Cite this article
Pick a style below, and copy the text for your bibliography.

  • MLA
  • Chicago
  • APA

"institutionalization." A Dictionary of Nursing. . Encyclopedia.com. 19 Feb. 2018 <http://www.encyclopedia.com>.

"institutionalization." A Dictionary of Nursing. . Encyclopedia.com. (February 19, 2018). http://www.encyclopedia.com/caregiving/dictionaries-thesauruses-pictures-and-press-releases/institutionalization

"institutionalization." A Dictionary of Nursing. . Retrieved February 19, 2018 from Encyclopedia.com: http://www.encyclopedia.com/caregiving/dictionaries-thesauruses-pictures-and-press-releases/institutionalization

Learn more about citation styles

Citation styles

Encyclopedia.com gives you the ability to cite reference entries and articles according to common styles from the Modern Language Association (MLA), The Chicago Manual of Style, and the American Psychological Association (APA).

Within the “Cite this article” tool, pick a style to see how all available information looks when formatted according to that style. Then, copy and paste the text into your bibliography or works cited list.

Because each style has its own formatting nuances that evolve over time and not all information is available for every reference entry or article, Encyclopedia.com cannot guarantee each citation it generates. Therefore, it’s best to use Encyclopedia.com citations as a starting point before checking the style against your school or publication’s requirements and the most-recent information available at these sites:

Modern Language Association

http://www.mla.org/style

The Chicago Manual of Style

http://www.chicagomanualofstyle.org/tools_citationguide.html

American Psychological Association

http://apastyle.apa.org/

Notes:
  • Most online reference entries and articles do not have page numbers. Therefore, that information is unavailable for most Encyclopedia.com content. However, the date of retrieval is often important. Refer to each style’s convention regarding the best way to format page numbers and retrieval dates.
  • In addition to the MLA, Chicago, and APA styles, your school, university, publication, or institution may have its own requirements for citations. Therefore, be sure to refer to those guidelines when editing your bibliography or works cited list.

institutionalization

institutionalization A term used to describe the adverse psychological effects on individuals of residence in institutions, especially of long stays in large-scale institutions, such as mental hospitals and prisons. Most frequently mentioned effects, whose precise causes are debated, are dependency, passivity, and lethargy. These effects are sometimes termed institutionalism.

Cite this article
Pick a style below, and copy the text for your bibliography.

  • MLA
  • Chicago
  • APA

"institutionalization." A Dictionary of Sociology. . Encyclopedia.com. 19 Feb. 2018 <http://www.encyclopedia.com>.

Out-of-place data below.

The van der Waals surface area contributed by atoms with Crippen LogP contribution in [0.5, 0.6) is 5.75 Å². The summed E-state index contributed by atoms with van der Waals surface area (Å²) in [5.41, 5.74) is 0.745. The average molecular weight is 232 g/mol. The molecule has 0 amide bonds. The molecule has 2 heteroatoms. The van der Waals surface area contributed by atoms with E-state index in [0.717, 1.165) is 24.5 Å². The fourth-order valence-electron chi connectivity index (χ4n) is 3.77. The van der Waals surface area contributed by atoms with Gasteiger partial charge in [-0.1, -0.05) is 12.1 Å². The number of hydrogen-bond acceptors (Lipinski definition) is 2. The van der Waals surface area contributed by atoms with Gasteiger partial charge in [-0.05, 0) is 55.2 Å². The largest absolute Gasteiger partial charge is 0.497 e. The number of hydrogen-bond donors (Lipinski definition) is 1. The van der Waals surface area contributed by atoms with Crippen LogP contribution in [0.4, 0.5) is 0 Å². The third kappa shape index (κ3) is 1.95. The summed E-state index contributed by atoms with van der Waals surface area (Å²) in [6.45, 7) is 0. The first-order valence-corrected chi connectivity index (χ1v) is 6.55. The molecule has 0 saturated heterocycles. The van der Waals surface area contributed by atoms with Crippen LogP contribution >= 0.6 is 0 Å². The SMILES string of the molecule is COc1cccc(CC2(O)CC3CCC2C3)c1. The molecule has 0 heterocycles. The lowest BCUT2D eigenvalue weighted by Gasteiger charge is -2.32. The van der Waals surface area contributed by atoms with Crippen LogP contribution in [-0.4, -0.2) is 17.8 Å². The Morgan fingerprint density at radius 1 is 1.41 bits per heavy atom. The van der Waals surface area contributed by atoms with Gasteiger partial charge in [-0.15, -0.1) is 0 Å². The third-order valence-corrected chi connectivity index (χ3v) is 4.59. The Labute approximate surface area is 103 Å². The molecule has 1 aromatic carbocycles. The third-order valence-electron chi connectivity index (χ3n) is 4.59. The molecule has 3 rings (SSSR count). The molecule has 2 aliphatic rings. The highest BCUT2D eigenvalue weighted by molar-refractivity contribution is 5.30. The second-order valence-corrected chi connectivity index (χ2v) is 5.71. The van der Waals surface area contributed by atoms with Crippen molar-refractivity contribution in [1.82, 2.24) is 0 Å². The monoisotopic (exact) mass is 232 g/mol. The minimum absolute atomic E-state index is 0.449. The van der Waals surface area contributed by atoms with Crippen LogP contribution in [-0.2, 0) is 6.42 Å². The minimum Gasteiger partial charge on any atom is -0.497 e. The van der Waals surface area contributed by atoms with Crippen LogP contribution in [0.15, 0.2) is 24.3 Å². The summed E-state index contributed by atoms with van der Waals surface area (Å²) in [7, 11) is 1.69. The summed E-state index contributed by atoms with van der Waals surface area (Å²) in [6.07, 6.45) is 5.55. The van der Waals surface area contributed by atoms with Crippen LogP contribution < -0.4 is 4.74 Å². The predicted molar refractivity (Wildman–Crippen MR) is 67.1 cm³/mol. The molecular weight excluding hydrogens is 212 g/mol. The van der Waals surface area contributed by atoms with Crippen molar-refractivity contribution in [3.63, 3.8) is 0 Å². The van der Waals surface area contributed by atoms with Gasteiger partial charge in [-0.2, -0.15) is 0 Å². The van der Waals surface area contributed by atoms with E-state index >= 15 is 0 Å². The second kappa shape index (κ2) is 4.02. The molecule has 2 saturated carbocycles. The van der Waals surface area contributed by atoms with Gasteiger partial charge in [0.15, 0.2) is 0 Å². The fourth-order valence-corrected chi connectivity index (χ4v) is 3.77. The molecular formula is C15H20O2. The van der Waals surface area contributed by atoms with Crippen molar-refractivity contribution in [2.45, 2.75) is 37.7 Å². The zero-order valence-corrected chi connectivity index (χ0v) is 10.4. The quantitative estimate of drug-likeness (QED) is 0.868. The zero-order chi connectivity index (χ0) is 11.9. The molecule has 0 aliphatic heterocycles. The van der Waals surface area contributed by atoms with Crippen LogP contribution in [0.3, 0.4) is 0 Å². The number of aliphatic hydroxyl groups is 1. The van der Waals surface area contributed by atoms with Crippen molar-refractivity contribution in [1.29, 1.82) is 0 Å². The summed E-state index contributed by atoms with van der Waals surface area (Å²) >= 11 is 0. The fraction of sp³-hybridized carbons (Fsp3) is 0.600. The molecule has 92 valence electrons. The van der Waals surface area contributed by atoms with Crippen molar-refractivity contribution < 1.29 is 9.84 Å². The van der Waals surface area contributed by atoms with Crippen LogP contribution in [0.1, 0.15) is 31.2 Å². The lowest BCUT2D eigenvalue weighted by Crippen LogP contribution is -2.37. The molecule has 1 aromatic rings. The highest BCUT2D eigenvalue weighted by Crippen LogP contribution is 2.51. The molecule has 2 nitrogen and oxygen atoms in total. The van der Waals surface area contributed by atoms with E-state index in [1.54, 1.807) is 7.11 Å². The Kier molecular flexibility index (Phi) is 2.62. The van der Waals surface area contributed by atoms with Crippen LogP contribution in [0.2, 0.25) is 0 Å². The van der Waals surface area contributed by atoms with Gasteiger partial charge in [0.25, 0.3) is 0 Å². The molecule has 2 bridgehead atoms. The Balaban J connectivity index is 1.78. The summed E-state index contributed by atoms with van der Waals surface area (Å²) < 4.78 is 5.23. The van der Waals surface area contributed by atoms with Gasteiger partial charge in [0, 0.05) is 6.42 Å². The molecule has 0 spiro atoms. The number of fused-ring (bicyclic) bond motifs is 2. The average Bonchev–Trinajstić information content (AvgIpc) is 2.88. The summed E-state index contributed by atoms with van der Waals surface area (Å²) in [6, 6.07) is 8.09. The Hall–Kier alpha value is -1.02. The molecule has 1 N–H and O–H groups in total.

"institutionalization." A Dictionary of Sociology. . Encyclopedia.com. (February 19, 2018). http://www.encyclopedia.com/social-sciences/dictionaries-thesauruses-pictures-and-press-releases/institutionalization

"institutionalization." A Dictionary of Sociology. . Retrieved February 19, 2018 from Encyclopedia.com: http://www.encyclopedia.com/social-sciences/dictionaries-thesauruses-pictures-and-press-releases/institutionalization

Learn more about citation styles

Citation styles

Encyclopedia.com gives you the ability to cite reference entries and articles according to common styles from the Modern Language Association (MLA), The Chicago Manual of Style, and the American Psychological Association (APA).

Within the “Cite this article” tool, pick a style to see how all available information looks when formatted according to that style. Then, copy and paste the text into your bibliography or works cited list.

Because each style has its own formatting nuances that evolve over time and not all information is available for every reference entry or article, Encyclopedia.com cannot guarantee each citation it generates. Therefore, it’s best to use Encyclopedia.com citations as a starting point before checking the style against your school or publication’s requirements and the most-recent information available at these sites:

Modern Language Association

http://www.mla.org/style

The Chicago Manual of Style

http://www.chicagomanualofstyle.org/tools_citationguide.html

American Psychological Association

http://apastyle.apa.org/

Notes:
  • Most online reference entries and articles do not have page numbers. Therefore, that information is unavailable for most Encyclopedia.com content. However, the date of retrieval is often important. Refer to each style’s convention regarding the best way to format page numbers and retrieval dates.
  • In addition to the MLA, Chicago, and APA styles, your school, university, publication, or institution may have its own requirements for citations. Therefore, be sure to refer to those guidelines when editing your bibliography or works cited list.